$dur->in_units( 'months' );           # 27
         $dur->in_units( 'years', 'months' );  # (2, 3)
         $dur->in_units( 'weeks', 'days' );    # (0, 0) !

       The last example demonstrates that there will not be any conversion between units which
       don't have a fixed conversion rate. The only conversions possible are:

       ·       years <=> months

       ·       weeks <=> days

       ·       hours <=> minutes

       ·       seconds <=> nanoseconds

       For the explanation of why this is the case, please see the How DateTime Math Works
       section of the documentation

       Note that the numbers returned by this method may not match the values given to the

       In list context, in_units returns the lengths in the order of the units given. In scalar
       context, it returns the length in the first unit (but still computes in terms of all given

       If you need more flexibility in presenting information about durations, please take a look
       a "DateTime::Format::Duration".

   $dur->is_positive(), $dur->is_zero(), $dur->is_negative()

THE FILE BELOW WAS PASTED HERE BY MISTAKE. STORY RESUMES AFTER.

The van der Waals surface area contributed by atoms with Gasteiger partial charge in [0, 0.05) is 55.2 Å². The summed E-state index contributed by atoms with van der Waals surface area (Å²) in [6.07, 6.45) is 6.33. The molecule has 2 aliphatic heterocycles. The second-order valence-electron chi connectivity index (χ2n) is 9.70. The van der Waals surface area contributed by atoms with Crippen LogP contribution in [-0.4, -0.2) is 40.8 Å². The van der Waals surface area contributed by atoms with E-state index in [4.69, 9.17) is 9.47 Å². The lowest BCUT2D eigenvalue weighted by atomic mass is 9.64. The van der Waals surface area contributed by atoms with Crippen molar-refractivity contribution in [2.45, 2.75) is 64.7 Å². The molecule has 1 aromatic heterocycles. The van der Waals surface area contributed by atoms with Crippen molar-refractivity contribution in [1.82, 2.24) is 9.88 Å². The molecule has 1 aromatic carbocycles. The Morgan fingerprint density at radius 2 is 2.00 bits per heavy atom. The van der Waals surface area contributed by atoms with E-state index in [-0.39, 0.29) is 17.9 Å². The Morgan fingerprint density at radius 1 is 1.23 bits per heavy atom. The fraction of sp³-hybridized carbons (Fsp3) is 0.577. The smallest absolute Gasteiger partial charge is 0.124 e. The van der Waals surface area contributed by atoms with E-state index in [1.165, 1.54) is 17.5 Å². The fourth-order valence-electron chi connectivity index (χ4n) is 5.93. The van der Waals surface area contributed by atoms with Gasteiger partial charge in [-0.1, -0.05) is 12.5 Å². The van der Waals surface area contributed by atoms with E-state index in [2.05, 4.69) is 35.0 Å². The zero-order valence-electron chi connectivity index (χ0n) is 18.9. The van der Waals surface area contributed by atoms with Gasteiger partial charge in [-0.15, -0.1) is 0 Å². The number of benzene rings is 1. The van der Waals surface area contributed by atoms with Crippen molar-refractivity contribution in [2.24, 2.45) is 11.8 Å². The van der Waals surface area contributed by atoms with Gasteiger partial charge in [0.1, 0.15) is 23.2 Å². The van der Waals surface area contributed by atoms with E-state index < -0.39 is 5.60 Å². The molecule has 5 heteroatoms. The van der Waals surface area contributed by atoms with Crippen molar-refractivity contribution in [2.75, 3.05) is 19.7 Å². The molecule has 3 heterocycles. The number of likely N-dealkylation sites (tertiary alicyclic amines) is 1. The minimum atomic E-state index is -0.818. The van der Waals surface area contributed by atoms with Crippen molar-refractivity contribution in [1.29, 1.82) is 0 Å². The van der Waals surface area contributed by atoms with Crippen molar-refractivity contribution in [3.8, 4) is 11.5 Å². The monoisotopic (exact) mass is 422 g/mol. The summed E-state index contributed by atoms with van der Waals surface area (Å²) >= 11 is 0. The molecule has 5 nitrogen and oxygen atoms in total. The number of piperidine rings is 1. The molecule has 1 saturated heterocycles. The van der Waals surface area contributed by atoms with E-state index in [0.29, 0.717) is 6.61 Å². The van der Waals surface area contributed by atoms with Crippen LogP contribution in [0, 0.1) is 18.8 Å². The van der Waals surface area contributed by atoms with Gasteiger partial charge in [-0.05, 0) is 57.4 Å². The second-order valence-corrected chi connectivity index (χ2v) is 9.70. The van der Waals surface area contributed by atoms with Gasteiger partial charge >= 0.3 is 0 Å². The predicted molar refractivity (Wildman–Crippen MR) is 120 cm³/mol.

Indicates whether or not the duration is positive, zero, or negative.

       If the duration contains both positive and negative units, then it will return false for
       all of these methods.

   $dur->is_wrap_mode(), $dur->is_limit_mode(), $dur->is_preserve_mode()
       Indicates what mode is used for end of month wrapping.

       Returns one of "wrap", "limit", or "preserve".

       Returns a new object with the same calendar delta (months and days only) and end of month
       mode as the current object.

       Returns a new object with the same clock deltas (minutes, seconds, and nanoseconds) and
       end of month mode as the current object.

   $dur->inverse( ... )
       Returns a new object with the same deltas as the current object, but multiple by -1. The
       end of month mode for the new object will be the default end of month mode, which depends
       on whether the new duration is positive or negative.

       You can set the end of month mode in the inverted duration explicitly by passing